Very true, I always look at permits it helps give a preview of what to expect… Having said that, always expect the unexpected. :wink:

Why would a pissed off seller concern you? How is whatever bullshi t the current owner has done your concern when looking out for you clients. I told a guy today about substandard s h i t I observed today on a wind mit because he is my client. Possible leaking roof substandard loose pigtailed and tape electrical connections in the attic etc… I told him free because he is my client and I saw it. The person selling it is not my concern and even if they were I would NOT help them hide crap. Not at all saying you would. I am just wondering why you said what you did about a seller?

Funny this is when talking to client that only paid $70 for a bare bones wind mit he seemed so appreciative to the info I gave him and said he wish he met me before the guy he had do the home inspection I asked him what he paid and he said $250 It was a 3 or 4 bedroom with office likely 1 mill and I told him well I would not have touched it for less than $700 for a written report and he said rightfully so I got what I paid for. He is real interested in my walk and talks for his future investments :slight_smile: He felt the info I gave him free with his $70 mit was worth more than all the info the guy who gave him a pretty but useless written report provided him.

Mike , there’s a big difference from what I stated and “helping an owner hide something” as you mention. I never said that’s what I do. What I don’t do is worry if there was or wasn’t a permit pulled for an addition, closed in garage, or any other work requiring permits. Why should I?

Observing shoddy workmanship as you’ve mentioned is obviously something that needs to be of concern to me. What purpose is served “digging” for an enclosed garage permit by you or me? I don’t perform code enforcement inspections. Do you? I observe what’s infront of me and report on that. I believe that’s what you do as well.

If I suspect (and I say suspect because no one knows for certain) that something such as a garage was enclosed without permits, Some of those were granfathered in many moons ago. know what I tell my client? “Perform your due diligence” and either have your Title Company properly do their job and check or call the City, County, Township yourself and ask for a permit search on what you suspect is a illegal structure. Why, because it’s none of my business. I’m there to inspect the property before me. Not there to search for proper permitting. Unless of course it’s a wind mit or 4 point or roof cert. Because those are asked of me on the form I need to fill out.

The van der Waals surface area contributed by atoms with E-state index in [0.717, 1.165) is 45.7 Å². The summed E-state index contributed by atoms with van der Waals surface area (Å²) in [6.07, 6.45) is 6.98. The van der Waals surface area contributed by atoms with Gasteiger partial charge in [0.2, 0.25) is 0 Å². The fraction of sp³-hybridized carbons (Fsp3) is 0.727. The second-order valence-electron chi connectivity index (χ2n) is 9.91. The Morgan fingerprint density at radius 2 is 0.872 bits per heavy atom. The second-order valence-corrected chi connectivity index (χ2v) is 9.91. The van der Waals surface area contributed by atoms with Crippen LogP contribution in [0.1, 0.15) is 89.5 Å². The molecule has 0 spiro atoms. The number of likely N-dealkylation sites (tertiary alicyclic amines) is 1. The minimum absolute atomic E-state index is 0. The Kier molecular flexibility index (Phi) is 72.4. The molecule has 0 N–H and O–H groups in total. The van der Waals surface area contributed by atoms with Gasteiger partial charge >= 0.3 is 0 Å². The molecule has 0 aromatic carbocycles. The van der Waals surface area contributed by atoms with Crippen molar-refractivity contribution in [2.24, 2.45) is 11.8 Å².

It matters not to me what if a homeowner is attempting to hide the fact a garage was enclosed without permits or a walkway or patio out back was poured without permits or a fence was erected without permits. Why should I care? Is the fence showing signs of neglect, needing repairs, falling apart? Then I report on that period. At that point what difference does it make to me or my client whether it was permitted? It needs repair or replace. And if my client wants to know if any of the systems I am not directly reporting on such as in a wind mit or 4 point, were permitted or not, then he or she can pick up the phone and call. Besides the fact that I am there to perform an inspection and report on the condition of the property, anything else whether it’s haunted, someone was shot or mutilated or “the garage was enclosed without a permit” is simply none of my concern.


I guess that is how we are different. Not saying one is bad or one is good just we are different. I treat my clients as if I would treat family or a friend except I charge them for whatever I can. If I see something I think would benefit them and I like them I tell them as if they were family or friend. Those who are not my clients feelings are none of my concern. I try to help my clients as best as i can when I can if I think they are straight shooters or basically not jerks.